As kids, we started thinking about the next Halloween on November first. Over the next several months, ideas were floated, refined, discarded, and resurrected. These were the most important decisions a kid could make in those days.
As a parent, I had to wait patiently while my kids repeated this cycle of indecision, hoping that there wouldn’t be a midnight sewing session involved on October 30th.
But I do love a good challenge. Want to be an aquarium for Halloween? I can do that. What about a 1950s style gum-cracking waitress. Easy peasy. A hippie? Still had stuff in my closet for this one: featuring my buttons and beads and a pair of dangly earrings that spelled out LO VE! (On the reverse of this sign: Trick or Treat!) My older son was a big fan of the Amazing Mumford on Sesame Street, so one year I made him a cape and put his name in sequins on his top hat. Add one magic wand, and voila!
Ever since my three kids were old enough to dress up for Halloween, I dragged out the old sewing machine and made their costumes. Eventually, they got old enough to pull their own costumes together. I think the last kid to go trick-or-treating went out as a door-to-door encyclopedia salesman with a necktie and a briefcase. Instead of saying “trick or treat,” he began with “Good evening, sir or madam,” and went into his spiel. To make him stop, people would shower him with candy. Well done!
During the Jazzercise years, I was bold enough to answer the door in my SuperMom outfit (not shown: a pair of those Candies slides that were popular in the ’80s.) Featured alongside me are SuperBoy and Strawberry Shortcake. Nothing says the ’80s like that perm, either.
During a trip to New York one year, I bought a Statue of Liberty crown for my daughter. Draped her in green fabric, made a flashlight torch, and she was good to go. Give me your tired, your poor…and your candy!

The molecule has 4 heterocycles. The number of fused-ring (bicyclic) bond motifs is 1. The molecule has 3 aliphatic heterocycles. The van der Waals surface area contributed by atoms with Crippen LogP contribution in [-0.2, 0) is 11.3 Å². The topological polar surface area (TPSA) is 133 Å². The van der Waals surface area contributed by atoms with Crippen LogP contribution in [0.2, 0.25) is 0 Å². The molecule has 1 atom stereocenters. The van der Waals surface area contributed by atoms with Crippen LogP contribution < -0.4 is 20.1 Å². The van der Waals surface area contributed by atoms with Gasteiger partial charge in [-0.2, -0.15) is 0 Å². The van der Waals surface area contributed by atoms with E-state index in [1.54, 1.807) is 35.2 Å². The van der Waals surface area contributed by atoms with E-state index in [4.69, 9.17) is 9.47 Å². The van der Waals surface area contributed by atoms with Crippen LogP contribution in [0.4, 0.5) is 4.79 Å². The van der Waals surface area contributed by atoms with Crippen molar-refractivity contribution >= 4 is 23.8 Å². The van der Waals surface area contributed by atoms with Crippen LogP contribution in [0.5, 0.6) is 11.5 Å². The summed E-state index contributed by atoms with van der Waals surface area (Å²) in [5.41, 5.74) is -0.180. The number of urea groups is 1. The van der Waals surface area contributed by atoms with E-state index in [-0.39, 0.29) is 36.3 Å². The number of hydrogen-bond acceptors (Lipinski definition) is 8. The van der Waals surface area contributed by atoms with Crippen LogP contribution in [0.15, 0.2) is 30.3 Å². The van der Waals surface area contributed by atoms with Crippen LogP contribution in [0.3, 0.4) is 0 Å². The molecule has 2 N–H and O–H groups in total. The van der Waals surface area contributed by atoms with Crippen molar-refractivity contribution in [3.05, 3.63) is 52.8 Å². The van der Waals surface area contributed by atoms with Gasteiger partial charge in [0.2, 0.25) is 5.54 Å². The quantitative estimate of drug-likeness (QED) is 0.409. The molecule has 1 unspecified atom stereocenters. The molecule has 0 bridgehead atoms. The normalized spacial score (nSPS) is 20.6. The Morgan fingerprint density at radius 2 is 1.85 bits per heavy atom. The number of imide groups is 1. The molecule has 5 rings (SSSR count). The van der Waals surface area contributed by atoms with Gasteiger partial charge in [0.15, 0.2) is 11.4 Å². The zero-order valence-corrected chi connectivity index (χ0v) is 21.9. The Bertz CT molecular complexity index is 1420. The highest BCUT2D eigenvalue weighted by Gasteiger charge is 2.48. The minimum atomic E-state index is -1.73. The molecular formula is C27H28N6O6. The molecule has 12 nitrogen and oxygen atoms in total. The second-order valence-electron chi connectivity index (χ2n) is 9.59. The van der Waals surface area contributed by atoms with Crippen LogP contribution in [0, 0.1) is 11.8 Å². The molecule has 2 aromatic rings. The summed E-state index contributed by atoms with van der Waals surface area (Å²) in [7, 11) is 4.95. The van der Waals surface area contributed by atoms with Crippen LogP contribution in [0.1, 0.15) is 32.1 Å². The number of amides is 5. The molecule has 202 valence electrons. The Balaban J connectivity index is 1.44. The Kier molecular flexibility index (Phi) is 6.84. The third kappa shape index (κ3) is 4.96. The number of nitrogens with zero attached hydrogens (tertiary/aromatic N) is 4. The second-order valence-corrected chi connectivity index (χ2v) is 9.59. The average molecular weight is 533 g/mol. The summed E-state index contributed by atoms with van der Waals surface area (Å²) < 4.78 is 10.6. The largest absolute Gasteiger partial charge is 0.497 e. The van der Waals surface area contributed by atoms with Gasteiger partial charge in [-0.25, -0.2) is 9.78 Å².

And one year I scared my kids by dressing up like a vampire/zombie in my black Gunne Sax dress. The little devil here was very freaked out.
When I was a little girl, my dad was in charge of Halloween, both costumes and makeup. His training in theater made him highly qualified for the task. He would bring home his battered green makeup kit from his high school drama classroom and get to work on me and my sister. I don’t know where he found some of those costumes, but one year my sister was a flapper girl and I was a chubby bunny, complete with wax buck teeth and a prop carrot. Another year I got to be Zorro in black leotard and tights, cape, mask and pencil-thin mustache. Instead of a sword, I carried a wooden cane from one of my tap dance routines. I think my dad had as much fun as we did getting ready for Halloween.
My costume designing days are long gone. Instead, I watch the parade at the elementary school across the street every year to see what’s trending, who made an effort to create something fun and new, and who goes with the evergreen witch/angel/football player/zombie options. Watching the kids brings back special memories of magicians, hippies, and meatballs.
Featured image is of me and my daughter at a UCSF ICU reunion. She was too old (and too cool) to wear a costume, but we ended up going in these matching jack-o’-lantern t-shirts. It’s one of my favorite pictures of us.